I have a mantra that many of my friends and colleagues are aware of; I have lived long enough to have worked out, I can always earn another dollar, but I can’t get back the last ten minutes, so I had better spend it wisely, doing something I’m passionate about and spending it with the right people.
This kind of thinking comes with tingles of mortality and wanting to leave more than a wisp of smoke at the end (too morbid?). It comes from self-examination and having the ability to laugh at the in-congruencies of life and wondering if you shouldn’t have achieved more but in the end having achieved more than you think.
So how much time do you have left to spend with the right people and make a difference?
With the average life expectancy around 80 years, you’ll wake up to around 30,000 mornings but only about 24,000 mornings as an adult, where you have the ability and resources to decide if today is going to be a good day and if you’re going to make a difference.
How many of those mornings have you used to the best advantage?
I admit, where my 20s were concerned, a lot of those mornings slipped by without note, many without ever getting to greet the morning and many without making a speck of difference to anyone around me.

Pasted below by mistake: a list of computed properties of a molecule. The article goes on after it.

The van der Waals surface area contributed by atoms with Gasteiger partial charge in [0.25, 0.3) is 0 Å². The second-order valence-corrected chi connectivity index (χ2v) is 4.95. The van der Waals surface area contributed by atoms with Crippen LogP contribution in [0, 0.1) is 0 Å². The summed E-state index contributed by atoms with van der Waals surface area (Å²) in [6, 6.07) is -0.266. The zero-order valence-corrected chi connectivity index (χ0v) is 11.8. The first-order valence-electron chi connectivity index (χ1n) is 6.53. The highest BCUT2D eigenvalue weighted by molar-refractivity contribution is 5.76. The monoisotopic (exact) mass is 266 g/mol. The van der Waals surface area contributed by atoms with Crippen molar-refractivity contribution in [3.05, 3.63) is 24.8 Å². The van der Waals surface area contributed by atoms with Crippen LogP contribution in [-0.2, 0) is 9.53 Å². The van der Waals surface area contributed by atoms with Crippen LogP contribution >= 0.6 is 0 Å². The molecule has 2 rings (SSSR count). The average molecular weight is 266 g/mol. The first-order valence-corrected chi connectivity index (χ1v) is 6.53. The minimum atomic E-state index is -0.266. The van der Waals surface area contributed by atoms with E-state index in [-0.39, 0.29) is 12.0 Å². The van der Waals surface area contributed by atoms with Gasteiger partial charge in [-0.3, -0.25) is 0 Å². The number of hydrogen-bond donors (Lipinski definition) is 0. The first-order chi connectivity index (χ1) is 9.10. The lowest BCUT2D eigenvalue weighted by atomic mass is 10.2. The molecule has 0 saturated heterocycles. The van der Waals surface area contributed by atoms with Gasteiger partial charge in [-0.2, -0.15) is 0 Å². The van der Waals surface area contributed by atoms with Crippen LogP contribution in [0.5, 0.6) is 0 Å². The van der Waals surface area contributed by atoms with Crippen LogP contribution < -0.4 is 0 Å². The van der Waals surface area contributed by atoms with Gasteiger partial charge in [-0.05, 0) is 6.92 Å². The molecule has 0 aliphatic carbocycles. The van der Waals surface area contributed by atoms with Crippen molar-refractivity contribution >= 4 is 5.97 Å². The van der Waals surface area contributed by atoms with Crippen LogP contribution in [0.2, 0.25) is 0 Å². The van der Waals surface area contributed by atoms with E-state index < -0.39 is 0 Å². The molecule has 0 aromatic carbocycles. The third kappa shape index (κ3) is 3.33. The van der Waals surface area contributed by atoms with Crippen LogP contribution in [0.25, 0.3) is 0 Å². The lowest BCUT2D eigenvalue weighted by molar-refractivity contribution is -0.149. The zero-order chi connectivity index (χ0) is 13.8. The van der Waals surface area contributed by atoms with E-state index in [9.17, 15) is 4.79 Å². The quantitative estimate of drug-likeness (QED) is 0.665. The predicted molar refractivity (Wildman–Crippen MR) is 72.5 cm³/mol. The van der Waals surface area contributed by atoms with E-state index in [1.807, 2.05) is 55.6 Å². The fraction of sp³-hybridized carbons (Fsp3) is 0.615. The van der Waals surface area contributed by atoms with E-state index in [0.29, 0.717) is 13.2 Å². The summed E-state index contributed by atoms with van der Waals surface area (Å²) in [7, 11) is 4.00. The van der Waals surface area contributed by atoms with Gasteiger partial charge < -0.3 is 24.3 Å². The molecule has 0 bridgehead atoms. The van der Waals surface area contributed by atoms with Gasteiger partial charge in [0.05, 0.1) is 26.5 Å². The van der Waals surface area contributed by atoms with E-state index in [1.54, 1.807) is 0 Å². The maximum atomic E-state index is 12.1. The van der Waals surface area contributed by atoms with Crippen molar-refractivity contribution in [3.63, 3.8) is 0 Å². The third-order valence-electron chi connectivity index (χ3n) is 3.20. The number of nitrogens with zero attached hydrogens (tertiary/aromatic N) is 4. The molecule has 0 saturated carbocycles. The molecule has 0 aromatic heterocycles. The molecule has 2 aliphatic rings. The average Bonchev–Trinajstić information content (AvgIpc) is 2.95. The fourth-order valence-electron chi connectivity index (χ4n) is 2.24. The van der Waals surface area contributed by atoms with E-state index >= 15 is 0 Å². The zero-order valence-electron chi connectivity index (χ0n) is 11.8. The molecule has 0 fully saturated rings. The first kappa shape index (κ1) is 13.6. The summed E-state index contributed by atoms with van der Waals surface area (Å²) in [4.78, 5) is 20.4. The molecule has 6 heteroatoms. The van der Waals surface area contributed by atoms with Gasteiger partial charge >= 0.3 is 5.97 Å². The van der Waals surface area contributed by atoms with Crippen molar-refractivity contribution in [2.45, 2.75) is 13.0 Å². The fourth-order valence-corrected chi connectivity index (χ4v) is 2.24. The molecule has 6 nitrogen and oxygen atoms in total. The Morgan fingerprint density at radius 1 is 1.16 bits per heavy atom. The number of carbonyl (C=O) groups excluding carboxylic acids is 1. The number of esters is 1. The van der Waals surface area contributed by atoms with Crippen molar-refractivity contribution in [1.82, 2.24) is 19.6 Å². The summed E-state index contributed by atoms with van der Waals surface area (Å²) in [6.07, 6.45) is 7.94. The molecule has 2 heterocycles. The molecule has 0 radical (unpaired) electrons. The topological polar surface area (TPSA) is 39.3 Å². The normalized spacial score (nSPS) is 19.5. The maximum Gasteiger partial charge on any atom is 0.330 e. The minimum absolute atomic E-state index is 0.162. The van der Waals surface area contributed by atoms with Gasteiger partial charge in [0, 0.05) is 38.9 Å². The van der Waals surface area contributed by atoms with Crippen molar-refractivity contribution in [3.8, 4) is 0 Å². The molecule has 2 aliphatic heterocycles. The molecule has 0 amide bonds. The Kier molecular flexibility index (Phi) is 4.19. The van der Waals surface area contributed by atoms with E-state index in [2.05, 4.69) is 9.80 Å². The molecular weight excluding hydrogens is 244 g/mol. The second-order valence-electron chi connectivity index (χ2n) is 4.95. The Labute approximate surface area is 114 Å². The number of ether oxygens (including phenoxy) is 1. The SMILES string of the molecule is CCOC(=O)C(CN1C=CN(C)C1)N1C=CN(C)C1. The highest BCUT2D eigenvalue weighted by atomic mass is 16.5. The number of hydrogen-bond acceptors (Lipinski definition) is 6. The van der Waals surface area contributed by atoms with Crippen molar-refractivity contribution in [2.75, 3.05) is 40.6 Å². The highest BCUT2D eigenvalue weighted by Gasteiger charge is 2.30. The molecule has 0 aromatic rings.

The 30s turned into the ‘me decade’ but from there I noticed a shift in thinking that wasn’t about me at all.
It seemed the world turned successfully without any interaction from me, in fact, the daily news and the media seemed oblivious to anything I was doing. So I worked out it wasn’t necessarily about the big things, the big changes, the global challenges where I had any influence, it was about the small things I could control, the small things I could change, the small things I could help others with.
I wasn’t going to rescue the Antarctic on the Sea Shepherd and I certainly wasn’t going to alleviate global poverty with Sir Bob.
And that’s the crux of thinking for many, do the little things that matter to others, one smile at a time, one handshake at a time, one relationship at a time.
In the end, it’s easy to make a difference, be in the moment, be aware of others, put yourself in their shoes, work out how to spend that ten minutes wisely so you don’t regret the time and along the way, you’ll discover a trail of influence you didn’t know you had.
Who knows who you may help and who knows what they’ll accomplish?
The worst you can do is give someone the confidence to keep going with a passion, that may lead to new imaginations, discoveries, and knowledge that can be used and passed onto others to multiply into greatness.
It begs the question, what’s left of your 30,000 mornings and what have you done with your last ten minutes?
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